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  • ...nozzle.png|right|350px|Figure 1: Showing the flow velocity of the exhaust gas (from the propellant combustion) increasing from slow (green) to fast (red) ...solid, a single liquid, or multiple liquid. As opposed to a gun, there is gas generation for seconds or even minutes.
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  • ''Halobacterium sp. NRC-1'' is motile using both [[flagella]] and gas vesicles, and respond to their environment by moving toward or away from ch ...on, the proteins that are produced by ''H. NRC-1'' were found to be highly acidic. This low pH helps the proteins resist the denaturing effects of the hig
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  • ...by the radiation. An example is the conversion of water into [[hydrogen]] gas and [[hydrogen peroxide]]. ...[hydrocarbon]] mixture to extract both uranium and plutonium from [[nitric acid]].
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  • ...H]]<sub>2</sub>[[Sulfur|S]]. It is a colorless, highly toxic, flammable [[gas]] with a characteristic foul odor. ...States Geological Survey]]</ref> It is also present in [[volcano|volcanic gases]] and some [[water]] well sources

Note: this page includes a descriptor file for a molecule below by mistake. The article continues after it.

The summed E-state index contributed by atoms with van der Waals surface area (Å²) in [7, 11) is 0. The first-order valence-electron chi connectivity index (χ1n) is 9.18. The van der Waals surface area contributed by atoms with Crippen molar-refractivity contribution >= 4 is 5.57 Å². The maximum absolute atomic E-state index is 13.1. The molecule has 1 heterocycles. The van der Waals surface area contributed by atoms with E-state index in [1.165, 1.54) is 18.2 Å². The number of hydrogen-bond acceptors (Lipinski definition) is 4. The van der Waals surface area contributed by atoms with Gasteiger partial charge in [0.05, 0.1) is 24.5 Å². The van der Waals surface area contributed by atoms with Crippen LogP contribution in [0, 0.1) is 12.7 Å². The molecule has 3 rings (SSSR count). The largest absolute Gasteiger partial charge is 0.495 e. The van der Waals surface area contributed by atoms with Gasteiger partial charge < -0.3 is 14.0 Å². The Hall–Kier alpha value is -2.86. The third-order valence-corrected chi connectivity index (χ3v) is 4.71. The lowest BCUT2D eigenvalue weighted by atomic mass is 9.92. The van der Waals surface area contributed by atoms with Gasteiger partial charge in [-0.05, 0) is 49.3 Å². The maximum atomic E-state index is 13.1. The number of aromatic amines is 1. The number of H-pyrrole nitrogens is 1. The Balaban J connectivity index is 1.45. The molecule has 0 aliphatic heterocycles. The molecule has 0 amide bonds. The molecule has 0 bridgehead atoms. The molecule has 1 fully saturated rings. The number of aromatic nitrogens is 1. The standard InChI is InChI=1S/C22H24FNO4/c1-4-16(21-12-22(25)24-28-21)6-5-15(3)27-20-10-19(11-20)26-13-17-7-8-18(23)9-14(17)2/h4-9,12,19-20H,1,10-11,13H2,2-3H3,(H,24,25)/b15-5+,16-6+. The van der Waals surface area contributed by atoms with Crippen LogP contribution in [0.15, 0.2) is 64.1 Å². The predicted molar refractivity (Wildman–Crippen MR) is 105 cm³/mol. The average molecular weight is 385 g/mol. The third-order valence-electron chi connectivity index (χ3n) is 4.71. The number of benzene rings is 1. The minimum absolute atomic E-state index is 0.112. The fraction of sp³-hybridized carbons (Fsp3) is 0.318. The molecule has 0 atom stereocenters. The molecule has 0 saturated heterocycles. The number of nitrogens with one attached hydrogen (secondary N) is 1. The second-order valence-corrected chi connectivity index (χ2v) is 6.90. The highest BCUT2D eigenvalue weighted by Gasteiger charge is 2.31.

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  • ...lized activities. A good example is the catalytic role of particular amino acid residues in polypeptide enzymes and the role of [[functional group]]s such ...in many high school classes, adding small amounts of ethene and urea to an acidic solution of water results in a high volume polymer in a seemingly never e
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  • ...lized activities. A good example is the catalytic role of particular amino acid residues in polypeptide enzymes and the role of [[functional group]]s such ...in many high school classes, adding small amounts of ethene and urea to an acidic solution of water results in a high volume polymer in a seemingly never e